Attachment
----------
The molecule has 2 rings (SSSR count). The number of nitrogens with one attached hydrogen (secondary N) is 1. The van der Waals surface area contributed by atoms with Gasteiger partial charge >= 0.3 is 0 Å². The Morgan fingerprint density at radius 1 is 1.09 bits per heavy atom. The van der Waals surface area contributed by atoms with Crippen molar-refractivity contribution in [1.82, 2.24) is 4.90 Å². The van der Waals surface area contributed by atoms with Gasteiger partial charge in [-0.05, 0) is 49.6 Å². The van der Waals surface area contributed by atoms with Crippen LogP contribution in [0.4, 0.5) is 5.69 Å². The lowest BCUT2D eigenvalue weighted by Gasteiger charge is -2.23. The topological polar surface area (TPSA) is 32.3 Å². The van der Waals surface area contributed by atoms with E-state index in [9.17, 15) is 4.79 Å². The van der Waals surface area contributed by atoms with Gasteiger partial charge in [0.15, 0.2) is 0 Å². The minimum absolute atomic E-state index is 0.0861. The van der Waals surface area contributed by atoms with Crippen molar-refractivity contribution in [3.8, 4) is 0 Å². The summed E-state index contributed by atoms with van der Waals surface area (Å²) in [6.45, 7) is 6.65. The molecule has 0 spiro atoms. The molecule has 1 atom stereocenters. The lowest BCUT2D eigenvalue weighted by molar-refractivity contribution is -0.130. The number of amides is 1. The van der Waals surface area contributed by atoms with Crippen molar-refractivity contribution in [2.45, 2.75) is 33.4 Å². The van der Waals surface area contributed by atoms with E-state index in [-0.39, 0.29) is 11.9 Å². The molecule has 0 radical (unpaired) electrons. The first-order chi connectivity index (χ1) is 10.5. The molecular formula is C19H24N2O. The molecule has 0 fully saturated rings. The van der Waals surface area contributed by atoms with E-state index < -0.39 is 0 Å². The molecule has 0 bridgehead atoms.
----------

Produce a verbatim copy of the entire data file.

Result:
The molecule has 2 rings (SSSR count). The number of nitrogens with one attached hydrogen (secondary N) is 1. The van der Waals surface area contributed by atoms with Gasteiger partial charge >= 0.3 is 0 Å². The Morgan fingerprint density at radius 1 is 1.09 bits per heavy atom. The van der Waals surface area contributed by atoms with Crippen molar-refractivity contribution in [1.82, 2.24) is 4.90 Å². The van der Waals surface area contributed by atoms with Gasteiger partial charge in [-0.05, 0) is 49.6 Å². The van der Waals surface area contributed by atoms with Crippen LogP contribution in [0.4, 0.5) is 5.69 Å². The lowest BCUT2D eigenvalue weighted by Gasteiger charge is -2.23. The topological polar surface area (TPSA) is 32.3 Å². The van der Waals surface area contributed by atoms with E-state index in [9.17, 15) is 4.79 Å². The van der Waals surface area contributed by atoms with Gasteiger partial charge in [0.15, 0.2) is 0 Å². The minimum absolute atomic E-state index is 0.0861. The van der Waals surface area contributed by atoms with Crippen molar-refractivity contribution in [3.8, 4) is 0 Å². The summed E-state index contributed by atoms with van der Waals surface area (Å²) in [6.45, 7) is 6.65. The molecule has 0 spiro atoms. The molecule has 1 atom stereocenters. The lowest BCUT2D eigenvalue weighted by molar-refractivity contribution is -0.130. The number of amides is 1. The van der Waals surface area contributed by atoms with Crippen molar-refractivity contribution in [2.45, 2.75) is 33.4 Å². The van der Waals surface area contributed by atoms with E-state index in [-0.39, 0.29) is 11.9 Å². The molecule has 0 radical (unpaired) electrons. The first-order chi connectivity index (χ1) is 10.5. The molecular formula is C19H24N2O. The molecule has 0 fully saturated rings. The van der Waals surface area contributed by atoms with E-state index < -0.39 is 0 Å². The molecule has 0 bridgehead atoms.